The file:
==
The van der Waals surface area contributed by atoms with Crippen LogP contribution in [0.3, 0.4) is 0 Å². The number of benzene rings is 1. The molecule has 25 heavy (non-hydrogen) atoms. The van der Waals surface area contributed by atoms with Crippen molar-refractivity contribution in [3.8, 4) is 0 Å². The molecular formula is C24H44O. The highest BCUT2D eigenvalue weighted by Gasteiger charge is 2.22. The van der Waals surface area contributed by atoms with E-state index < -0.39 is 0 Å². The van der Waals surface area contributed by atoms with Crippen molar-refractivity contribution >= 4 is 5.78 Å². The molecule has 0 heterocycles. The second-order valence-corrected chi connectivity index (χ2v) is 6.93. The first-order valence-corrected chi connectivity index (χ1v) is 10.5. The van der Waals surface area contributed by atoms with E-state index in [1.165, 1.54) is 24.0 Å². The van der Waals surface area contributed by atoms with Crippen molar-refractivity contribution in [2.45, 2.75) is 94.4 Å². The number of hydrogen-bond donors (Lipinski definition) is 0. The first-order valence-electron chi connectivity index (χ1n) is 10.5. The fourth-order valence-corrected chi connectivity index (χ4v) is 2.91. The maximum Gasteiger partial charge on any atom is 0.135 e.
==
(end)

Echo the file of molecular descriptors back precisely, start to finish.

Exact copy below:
The van der Waals surface area contributed by atoms with Crippen LogP contribution in [0.3, 0.4) is 0 Å². The number of benzene rings is 1. The molecule has 25 heavy (non-hydrogen) atoms. The van der Waals surface area contributed by atoms with Crippen molar-refractivity contribution in [3.8, 4) is 0 Å². The molecular formula is C24H44O. The highest BCUT2D eigenvalue weighted by Gasteiger charge is 2.22. The van der Waals surface area contributed by atoms with E-state index < -0.39 is 0 Å². The van der Waals surface area contributed by atoms with Crippen molar-refractivity contribution >= 4 is 5.78 Å². The molecule has 0 heterocycles. The second-order valence-corrected chi connectivity index (χ2v) is 6.93. The first-order valence-corrected chi connectivity index (χ1v) is 10.5. The van der Waals surface area contributed by atoms with E-state index in [1.165, 1.54) is 24.0 Å². The van der Waals surface area contributed by atoms with Crippen molar-refractivity contribution in [2.45, 2.75) is 94.4 Å². The number of hydrogen-bond donors (Lipinski definition) is 0. The first-order valence-electron chi connectivity index (χ1n) is 10.5. The fourth-order valence-corrected chi connectivity index (χ4v) is 2.91. The maximum Gasteiger partial charge on any atom is 0.135 e.